The protesters escaped in nearby streets, one escaped up Kneza Milosa towards Kralja Milana Street, the other down Nemanjina Street towards the Railway station, and the last up Nemanjina street to the nearby park. The police also broke into three groups, beating demonstrators constantly, mostly old helpless people and younger protesters. Rally security saved the Serbian Orthodox Church representative from being beaten, because he could not escape the police.

A smaller group tried to fight back, throwing stones at the police and making trash can barricades, which infuriated the policemen who took their batons and started chasing the demonstrators.

In the Kralja Milana Street, situation calmed; smaller group of policemen formed a street-wide cordon. I heard the commander's order "let's go, slowly!", and than after someone from the line-up said something, I also heard "kill'em, kill'em!" Shortly after, a water canon joined the policemen, who begun pushing people from the sidewalk and preventing them to enter the public transport buses.

We move towards Terazije Street, where the small groups of demonstrators were summing up their impressions. Many of the fellow journalists weren't lucky: their cameras were destroyed and many of them weren't exempt from the "intervention", many got their own baton, most often in the stomach, despite all of them wore clearly visible "Press" signs.


One demonstrator said "I was waiting for this!" when asked did she expected something like this to happened. She asked us not to take her photo, because she could lost her job. In the meantime, cops stopped, and went back to Kneza Milosa Street.

Small groups begun arriving to the Square of Liberty, where the Alliance's leaders were expected to address the crowd. Around 5,000 people gathered at the Square, after the riots. The rumor was spread that Vlajko Stojiljkovic, federal minister of interior, and one of the indicted war criminals, personally led the previous police action. The news arrived that over 60 people were injured, including two professors of the Belgrade University.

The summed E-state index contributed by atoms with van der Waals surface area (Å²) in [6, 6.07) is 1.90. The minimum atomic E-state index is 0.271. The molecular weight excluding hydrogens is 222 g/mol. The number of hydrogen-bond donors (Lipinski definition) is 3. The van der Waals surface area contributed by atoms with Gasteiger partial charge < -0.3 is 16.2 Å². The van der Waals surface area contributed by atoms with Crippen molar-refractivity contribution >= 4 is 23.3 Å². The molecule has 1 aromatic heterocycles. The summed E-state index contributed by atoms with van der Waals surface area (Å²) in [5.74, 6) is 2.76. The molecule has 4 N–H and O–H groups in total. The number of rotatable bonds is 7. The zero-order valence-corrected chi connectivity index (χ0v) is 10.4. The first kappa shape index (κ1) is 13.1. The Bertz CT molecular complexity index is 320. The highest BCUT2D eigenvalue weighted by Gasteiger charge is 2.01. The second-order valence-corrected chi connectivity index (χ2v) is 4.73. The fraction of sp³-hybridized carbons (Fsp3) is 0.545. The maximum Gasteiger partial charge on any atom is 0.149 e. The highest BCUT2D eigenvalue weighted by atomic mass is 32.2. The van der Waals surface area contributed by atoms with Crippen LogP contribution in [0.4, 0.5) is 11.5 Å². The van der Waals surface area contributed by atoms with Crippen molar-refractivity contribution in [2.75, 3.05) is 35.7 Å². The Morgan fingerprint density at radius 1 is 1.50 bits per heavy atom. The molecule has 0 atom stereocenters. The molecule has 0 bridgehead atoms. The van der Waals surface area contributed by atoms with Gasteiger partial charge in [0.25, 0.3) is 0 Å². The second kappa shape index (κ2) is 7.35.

People who were running trough Nemanjina, Sarajevska and Balkanska Streets, arrived too. It looked like their destiny was the worst. One of them said: "We went down the Nemanjina, police was chasing us towards Sarajevska Street. The ones who fell in that chaos, were beaten the most. In Sarajevska Street some stones were thrown, and people took the shelter behind garbage containers. Commanders were chanting "beat'em, beat'em... no mercy... more water!" [police used water canons on demonstrators]. They stopped when we entered Balkanska Street."

Shortly after Zoran Djindjic, president of the Democratic Party, addressed the crowd at the Square, saying that the Alliance knew that the cordons will prevent the demonstrators of reaching Dedinje, but they didn't knew that regime is so afraid of its own people, and that it will react like that in the defense of the Milosevic's bedroom. Djindjic invited the citizens to avoid clashes with the police because "policemen are also humans and have kids and families like we do." "We shouldn't go after each other. We should recognize Milosevic in each policeman and go after him. He should be on our aim," Djindjic said.

end of the rally

Dragan Milovanovic, president of the Assoication of free and independent unions, Vuk Obradovic, president of the Social-Democratic Party, Milan St. Protic, president of the "Odbrana" club and Vladan Batic, coordinator of the Alliance, invited pupils, students, workers, farmers... to join the protests, and to be wise, persistent and determined.

Vladan Batic emphasized that those who beaten the demonstrators today were special police units, and not the ordinary police officers, we see every day - "Causescue [Romanian communist dictator] had special police - Securitatea, and we all know how he ended."

Crowd especially greeted words of Milan St. Protic, who said that "this people from tonight cannot be stopped, no matter what force, tanks or police cordons are in use." Cedomir Jovanovic, Democratic Party official, closed today's rally, announcing that protests will continue "regardless of everything".

Source: Free Serbia